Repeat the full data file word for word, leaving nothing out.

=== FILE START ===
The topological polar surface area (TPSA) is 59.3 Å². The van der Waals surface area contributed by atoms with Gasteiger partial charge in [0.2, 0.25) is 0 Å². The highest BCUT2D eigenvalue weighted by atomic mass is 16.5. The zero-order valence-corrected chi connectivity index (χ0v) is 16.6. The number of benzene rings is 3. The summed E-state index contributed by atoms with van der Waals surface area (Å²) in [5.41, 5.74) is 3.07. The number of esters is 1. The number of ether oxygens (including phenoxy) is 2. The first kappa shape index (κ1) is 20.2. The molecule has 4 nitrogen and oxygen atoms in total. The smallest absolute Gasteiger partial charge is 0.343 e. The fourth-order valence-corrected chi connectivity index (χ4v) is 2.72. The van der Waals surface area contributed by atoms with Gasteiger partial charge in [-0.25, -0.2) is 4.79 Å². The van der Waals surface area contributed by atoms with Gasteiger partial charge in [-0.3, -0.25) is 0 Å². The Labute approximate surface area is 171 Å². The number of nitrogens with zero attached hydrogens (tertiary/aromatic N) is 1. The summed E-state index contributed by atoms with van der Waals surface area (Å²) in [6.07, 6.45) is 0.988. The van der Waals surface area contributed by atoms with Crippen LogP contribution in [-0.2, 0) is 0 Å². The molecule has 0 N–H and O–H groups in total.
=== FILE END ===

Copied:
The topological polar surface area (TPSA) is 59.3 Å². The van der Waals surface area contributed by atoms with Gasteiger partial charge in [0.2, 0.25) is 0 Å². The highest BCUT2D eigenvalue weighted by atomic mass is 16.5. The zero-order valence-corrected chi connectivity index (χ0v) is 16.6. The number of benzene rings is 3. The summed E-state index contributed by atoms with van der Waals surface area (Å²) in [5.41, 5.74) is 3.07. The number of esters is 1. The number of ether oxygens (including phenoxy) is 2. The first kappa shape index (κ1) is 20.2. The molecule has 4 nitrogen and oxygen atoms in total. The smallest absolute Gasteiger partial charge is 0.343 e. The fourth-order valence-corrected chi connectivity index (χ4v) is 2.72. The van der Waals surface area contributed by atoms with Gasteiger partial charge in [-0.25, -0.2) is 4.79 Å². The van der Waals surface area contributed by atoms with Gasteiger partial charge in [-0.3, -0.25) is 0 Å². The Labute approximate surface area is 171 Å². The number of nitrogens with zero attached hydrogens (tertiary/aromatic N) is 1. The summed E-state index contributed by atoms with van der Waals surface area (Å²) in [6.07, 6.45) is 0.988. The van der Waals surface area contributed by atoms with Crippen LogP contribution in [-0.2, 0) is 0 Å². The molecule has 0 N–H and O–H groups in total.